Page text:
Defeatism according to the pre-Islamic poet between rejection and acceptance, the value of blood money as an example


  • Yasser Ahmed Fayyad
  • Khaled Majeed Farhan


defeatism, pre-Islamic poet, blood money, rejection, acceptance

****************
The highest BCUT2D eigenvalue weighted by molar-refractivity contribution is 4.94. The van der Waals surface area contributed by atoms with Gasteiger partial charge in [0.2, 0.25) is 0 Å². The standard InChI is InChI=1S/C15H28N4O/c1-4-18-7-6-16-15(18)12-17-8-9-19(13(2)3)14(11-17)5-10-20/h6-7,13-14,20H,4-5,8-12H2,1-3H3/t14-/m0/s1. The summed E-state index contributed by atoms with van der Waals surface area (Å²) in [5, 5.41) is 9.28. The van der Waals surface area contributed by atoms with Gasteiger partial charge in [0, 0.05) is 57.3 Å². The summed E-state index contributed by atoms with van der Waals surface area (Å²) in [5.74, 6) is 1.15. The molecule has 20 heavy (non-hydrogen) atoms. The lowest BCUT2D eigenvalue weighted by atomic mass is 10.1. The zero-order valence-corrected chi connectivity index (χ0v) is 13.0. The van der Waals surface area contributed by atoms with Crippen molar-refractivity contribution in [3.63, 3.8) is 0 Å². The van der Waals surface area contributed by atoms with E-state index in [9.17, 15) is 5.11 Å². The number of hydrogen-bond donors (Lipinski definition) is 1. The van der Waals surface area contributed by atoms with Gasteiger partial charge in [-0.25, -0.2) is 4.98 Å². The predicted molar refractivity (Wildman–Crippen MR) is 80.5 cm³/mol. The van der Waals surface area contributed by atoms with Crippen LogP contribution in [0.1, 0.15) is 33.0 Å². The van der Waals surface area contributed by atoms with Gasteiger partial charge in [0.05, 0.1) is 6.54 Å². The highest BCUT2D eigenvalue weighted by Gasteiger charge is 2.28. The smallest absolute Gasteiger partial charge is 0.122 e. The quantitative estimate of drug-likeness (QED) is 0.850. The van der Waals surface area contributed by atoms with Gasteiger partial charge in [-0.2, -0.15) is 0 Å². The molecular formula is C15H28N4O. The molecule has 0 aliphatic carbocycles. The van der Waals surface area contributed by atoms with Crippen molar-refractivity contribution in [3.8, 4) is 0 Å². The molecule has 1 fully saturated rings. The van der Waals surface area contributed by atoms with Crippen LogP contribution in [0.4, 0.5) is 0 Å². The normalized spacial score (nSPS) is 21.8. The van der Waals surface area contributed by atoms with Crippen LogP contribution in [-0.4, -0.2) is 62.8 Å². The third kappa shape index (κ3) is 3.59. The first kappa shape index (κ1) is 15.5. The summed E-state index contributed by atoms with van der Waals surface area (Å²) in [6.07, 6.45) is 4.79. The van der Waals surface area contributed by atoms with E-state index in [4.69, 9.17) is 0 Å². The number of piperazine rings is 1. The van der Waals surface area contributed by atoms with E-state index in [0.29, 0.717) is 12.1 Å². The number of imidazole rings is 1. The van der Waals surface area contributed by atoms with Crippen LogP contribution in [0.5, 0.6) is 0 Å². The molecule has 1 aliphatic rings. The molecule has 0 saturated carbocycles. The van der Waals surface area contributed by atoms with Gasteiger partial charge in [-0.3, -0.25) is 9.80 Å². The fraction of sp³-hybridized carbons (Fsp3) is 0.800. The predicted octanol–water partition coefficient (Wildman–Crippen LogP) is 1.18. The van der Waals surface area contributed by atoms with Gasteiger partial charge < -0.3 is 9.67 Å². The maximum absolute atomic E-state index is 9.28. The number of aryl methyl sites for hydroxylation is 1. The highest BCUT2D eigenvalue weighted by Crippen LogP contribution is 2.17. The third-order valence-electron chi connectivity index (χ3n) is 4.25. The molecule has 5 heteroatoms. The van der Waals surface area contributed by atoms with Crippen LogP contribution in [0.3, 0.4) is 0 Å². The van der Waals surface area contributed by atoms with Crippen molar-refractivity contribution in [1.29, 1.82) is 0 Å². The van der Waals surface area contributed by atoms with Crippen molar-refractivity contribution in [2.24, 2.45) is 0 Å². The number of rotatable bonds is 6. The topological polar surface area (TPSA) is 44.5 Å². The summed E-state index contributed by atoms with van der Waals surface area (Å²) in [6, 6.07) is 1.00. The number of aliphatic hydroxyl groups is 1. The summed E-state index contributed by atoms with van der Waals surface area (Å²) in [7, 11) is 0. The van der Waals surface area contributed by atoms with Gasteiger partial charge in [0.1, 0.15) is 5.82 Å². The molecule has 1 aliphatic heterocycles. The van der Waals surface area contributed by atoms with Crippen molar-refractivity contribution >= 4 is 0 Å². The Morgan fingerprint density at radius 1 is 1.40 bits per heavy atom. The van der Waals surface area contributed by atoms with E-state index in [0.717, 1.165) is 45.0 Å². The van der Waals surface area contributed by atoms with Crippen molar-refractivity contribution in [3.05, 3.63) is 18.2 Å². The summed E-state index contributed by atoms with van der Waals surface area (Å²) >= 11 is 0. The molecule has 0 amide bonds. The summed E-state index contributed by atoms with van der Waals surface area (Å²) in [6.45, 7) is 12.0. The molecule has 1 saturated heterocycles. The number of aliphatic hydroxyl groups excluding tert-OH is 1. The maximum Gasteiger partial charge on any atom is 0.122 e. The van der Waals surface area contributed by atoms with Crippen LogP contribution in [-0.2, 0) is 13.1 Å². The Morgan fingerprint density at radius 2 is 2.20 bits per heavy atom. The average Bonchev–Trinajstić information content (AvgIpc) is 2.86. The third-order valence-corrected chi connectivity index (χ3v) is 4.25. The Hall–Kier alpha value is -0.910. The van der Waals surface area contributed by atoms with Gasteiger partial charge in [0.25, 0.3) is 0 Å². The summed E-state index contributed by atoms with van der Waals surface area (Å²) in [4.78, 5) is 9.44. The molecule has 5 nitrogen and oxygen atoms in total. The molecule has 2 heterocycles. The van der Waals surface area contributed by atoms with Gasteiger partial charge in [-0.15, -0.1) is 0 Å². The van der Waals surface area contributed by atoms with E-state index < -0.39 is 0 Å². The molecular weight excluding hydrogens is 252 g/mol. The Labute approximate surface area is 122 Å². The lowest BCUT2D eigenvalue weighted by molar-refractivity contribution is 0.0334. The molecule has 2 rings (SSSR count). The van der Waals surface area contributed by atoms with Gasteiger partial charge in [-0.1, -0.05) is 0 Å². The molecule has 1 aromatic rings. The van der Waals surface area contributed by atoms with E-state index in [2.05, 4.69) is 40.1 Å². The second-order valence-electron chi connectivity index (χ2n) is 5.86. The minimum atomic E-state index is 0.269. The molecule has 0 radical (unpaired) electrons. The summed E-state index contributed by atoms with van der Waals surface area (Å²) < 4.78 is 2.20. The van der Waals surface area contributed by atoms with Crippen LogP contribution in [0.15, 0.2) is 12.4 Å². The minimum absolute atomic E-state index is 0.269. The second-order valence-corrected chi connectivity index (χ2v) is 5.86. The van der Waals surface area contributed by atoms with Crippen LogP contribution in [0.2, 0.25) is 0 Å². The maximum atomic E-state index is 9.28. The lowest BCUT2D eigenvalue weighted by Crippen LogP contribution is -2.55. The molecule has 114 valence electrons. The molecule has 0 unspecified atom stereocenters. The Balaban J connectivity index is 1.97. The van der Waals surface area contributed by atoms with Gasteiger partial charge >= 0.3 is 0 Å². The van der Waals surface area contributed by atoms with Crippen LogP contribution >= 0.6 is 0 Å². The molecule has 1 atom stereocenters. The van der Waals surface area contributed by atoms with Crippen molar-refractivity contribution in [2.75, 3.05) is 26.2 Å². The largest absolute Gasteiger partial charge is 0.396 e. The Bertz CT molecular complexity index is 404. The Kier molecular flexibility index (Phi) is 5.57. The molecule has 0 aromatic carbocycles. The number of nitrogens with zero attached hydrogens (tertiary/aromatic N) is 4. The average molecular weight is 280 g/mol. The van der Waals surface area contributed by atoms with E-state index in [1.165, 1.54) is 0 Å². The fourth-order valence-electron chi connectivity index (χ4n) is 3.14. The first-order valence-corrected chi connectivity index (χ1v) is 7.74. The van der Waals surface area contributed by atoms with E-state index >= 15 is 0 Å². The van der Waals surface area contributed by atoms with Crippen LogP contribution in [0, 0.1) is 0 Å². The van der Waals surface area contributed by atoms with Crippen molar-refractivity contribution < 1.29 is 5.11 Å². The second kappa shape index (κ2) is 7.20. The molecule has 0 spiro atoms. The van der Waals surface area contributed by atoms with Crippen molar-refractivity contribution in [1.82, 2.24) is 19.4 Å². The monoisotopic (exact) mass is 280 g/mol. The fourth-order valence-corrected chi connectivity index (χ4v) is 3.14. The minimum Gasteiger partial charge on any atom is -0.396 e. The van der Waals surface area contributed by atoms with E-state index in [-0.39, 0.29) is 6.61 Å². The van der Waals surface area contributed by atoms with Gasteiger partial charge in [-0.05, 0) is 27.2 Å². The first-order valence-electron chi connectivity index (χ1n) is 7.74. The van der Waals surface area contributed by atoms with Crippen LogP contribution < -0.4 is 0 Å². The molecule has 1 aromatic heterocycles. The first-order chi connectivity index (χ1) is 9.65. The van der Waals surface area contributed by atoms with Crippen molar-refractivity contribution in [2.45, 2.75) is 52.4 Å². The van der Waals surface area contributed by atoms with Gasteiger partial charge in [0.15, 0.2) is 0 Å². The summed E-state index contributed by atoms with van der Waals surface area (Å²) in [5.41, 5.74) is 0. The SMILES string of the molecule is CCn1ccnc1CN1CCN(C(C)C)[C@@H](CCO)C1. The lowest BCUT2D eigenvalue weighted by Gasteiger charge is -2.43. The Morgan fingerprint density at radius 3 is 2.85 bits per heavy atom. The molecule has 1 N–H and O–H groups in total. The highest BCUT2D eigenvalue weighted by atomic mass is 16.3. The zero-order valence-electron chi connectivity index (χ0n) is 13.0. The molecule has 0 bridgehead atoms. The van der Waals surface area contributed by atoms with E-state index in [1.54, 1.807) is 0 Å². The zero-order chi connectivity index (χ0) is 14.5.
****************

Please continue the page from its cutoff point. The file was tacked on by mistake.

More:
This study, titled (Defeatism among the pre-Islamic poet between rejection and acceptance / the value of blood money as an example), aims to explain the state of defeat in the pre-Islamic poet and his rejection of it through the value of blood money as it is a great value and the pre-Islamic person must adhere to it and insist on not violating it, because it was a social control for the pre-Islamic individual. At that time, in the absence of the rule of law that protects the weak and stands up to the aggressor. Blood money was a law that limited conflicts and preserved lives, but the pre-Islamic era rejected it. Because he considered it a form of cowardice and submission, and insisted on rejecting it and taking revenge, and this is what we found when we interrogated the poems of poets, and we do not deny that we found here and there examples of poets who accepted blood money and considered it something acceptable and a good practice that should be followed. But it did not come from the poets who accepted the blood money themselves. Rather, it reached us through other poets, whether those who took a position of rejection or acceptance of it. In this research, we will focus on the concept of “blood money between rejection and acceptance.” Perhaps we are not exaggerating if we say that pre-Islamic literature included all the pre-Islamic values of that era. Values represented a social control that required the pre-Islamic person to appear strong and able to obtain his rights by the force of the sword. Therefore, it was necessary for the pre-Islamic person, who hoped for prestige and status, to refuse blood money and consider it a kind of defeat. Thus, most of the pre-Islamic people refused blood money, and this is what the poets themselves declared in their poems and boasted. This does not mean that this “blood money” has completely disappeared. There are those who accepted it but did not declare it for fear of the influence of society. None of the poets were able to transcend the constants and challenge society by declaring it. Therefore, we found examples of accepting blood money in pre-Islamic poetry on the lips of other poets, and this is what we will find in the folds of this research.